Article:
managing expectations

I grew up being told that if you don’t expect anything, when you do get it, it will make you happy. In principal, this is what I am really aiming for. As a race, we all have expectations – from our family, friends, partners, clients, suppliers, community et al.

One of the most important roles in business (especially PR) is managing expectations. If done right, it can make your reputation in your chosen field. And I mean managing expectations at all levels.

Here are some very basic levels of expectations – I know its stating the obvious but it is surprising how many don’t apply them to business or for that matter themselves. A lot of people I know and do business with have expectations but are reluctant to voice them let alone put it in writing.

Managing yourself

One of the key lessons I learnt was to understand and evaluate what I am good at and what I’m not.  This changes over time as I master and add new skills (yes, always learning) but I am honest in what I can and cannot do. Not just as a person but also as the owner of a small business. If you over-extend yourself, you will find that not only are you upset with yourself but the chances are that you are not going to be able to give 100% to whatever you’re working on – be it a personal or business project. Use close friends and family to help you evaluate this because underestimating yourself is probably just as bad as overreaching.

Managing your team

Its important that you clearly outline what you expect from them. Its also important to understand what they expect. Establish a common ground so that there are no misunderstandings. Not that there won’t be or haven’t been misunderstandings but these are probably because common ground was not established. Expectations change over time and its important to ensure a continuous open dialogue so that there are no misunderstandings.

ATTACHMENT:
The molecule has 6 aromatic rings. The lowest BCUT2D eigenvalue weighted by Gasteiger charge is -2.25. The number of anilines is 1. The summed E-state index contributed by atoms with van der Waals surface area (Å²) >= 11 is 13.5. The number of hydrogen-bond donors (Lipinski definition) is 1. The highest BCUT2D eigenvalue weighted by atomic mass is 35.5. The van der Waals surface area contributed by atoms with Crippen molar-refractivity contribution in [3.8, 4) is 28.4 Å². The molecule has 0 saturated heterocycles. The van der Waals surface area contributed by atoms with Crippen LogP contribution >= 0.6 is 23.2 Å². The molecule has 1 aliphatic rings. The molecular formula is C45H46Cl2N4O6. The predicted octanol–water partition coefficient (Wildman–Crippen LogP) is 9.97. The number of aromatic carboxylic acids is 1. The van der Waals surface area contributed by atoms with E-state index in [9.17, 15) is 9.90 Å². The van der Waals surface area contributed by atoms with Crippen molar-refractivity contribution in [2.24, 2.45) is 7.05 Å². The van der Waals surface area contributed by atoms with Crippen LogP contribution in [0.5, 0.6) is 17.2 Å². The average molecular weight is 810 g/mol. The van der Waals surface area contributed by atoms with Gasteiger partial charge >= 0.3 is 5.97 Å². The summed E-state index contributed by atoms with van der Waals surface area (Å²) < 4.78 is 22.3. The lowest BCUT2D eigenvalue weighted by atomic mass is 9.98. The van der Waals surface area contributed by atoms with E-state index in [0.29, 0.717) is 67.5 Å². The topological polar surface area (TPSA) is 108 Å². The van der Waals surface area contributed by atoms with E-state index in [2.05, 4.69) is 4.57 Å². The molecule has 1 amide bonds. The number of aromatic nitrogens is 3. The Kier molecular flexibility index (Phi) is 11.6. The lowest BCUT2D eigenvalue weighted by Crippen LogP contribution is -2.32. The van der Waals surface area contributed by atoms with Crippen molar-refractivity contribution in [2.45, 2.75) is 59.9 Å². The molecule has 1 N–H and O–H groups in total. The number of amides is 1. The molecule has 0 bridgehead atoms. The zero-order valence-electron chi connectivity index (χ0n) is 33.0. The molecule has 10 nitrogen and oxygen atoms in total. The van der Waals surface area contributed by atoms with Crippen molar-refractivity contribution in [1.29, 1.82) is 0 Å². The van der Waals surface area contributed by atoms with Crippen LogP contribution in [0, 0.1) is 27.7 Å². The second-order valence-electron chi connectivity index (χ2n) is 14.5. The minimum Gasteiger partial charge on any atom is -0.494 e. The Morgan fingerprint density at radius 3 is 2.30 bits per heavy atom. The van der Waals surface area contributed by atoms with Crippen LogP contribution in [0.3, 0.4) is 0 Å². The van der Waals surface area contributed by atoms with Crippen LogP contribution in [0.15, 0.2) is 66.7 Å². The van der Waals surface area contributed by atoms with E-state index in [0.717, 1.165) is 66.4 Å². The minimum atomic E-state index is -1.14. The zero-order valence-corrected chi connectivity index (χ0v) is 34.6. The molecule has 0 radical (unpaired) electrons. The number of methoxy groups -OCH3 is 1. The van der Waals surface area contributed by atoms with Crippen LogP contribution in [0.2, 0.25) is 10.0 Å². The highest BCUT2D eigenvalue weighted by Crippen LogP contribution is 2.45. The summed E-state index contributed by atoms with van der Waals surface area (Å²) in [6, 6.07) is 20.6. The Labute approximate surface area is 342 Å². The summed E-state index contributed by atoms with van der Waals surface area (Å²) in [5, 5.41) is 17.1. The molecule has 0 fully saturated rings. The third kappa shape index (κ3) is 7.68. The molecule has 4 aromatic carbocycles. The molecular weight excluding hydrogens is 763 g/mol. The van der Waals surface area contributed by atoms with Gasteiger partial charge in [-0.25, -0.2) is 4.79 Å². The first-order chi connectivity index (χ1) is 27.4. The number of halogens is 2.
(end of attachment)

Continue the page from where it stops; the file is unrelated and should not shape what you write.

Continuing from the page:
Managing your clients

Like your team, clients have expectations (sometimes unspoken) that can create problems in measuring the success of a campaign or project. This is something that can very clearly affect your bottom line and its very very important to set these right from the beginning. If the common goals of a project are not identified, quantified, and measurable, then for the sake of your company’s reputation, it is better to just walk away rather than take it on. Especially for small businesses. You cannot afford to say yes when you know that you cannot deliver on (sometimes) unrealistic or unspoken expectations.

Managing your suppliers

If your suppliers let you down because you were not clear about what you expected, there is a disaster waiting to happen. Because it means that you have then let down your company and  your client.

Once again – not rocket science but important to remember. Implied expectations are never manageable.

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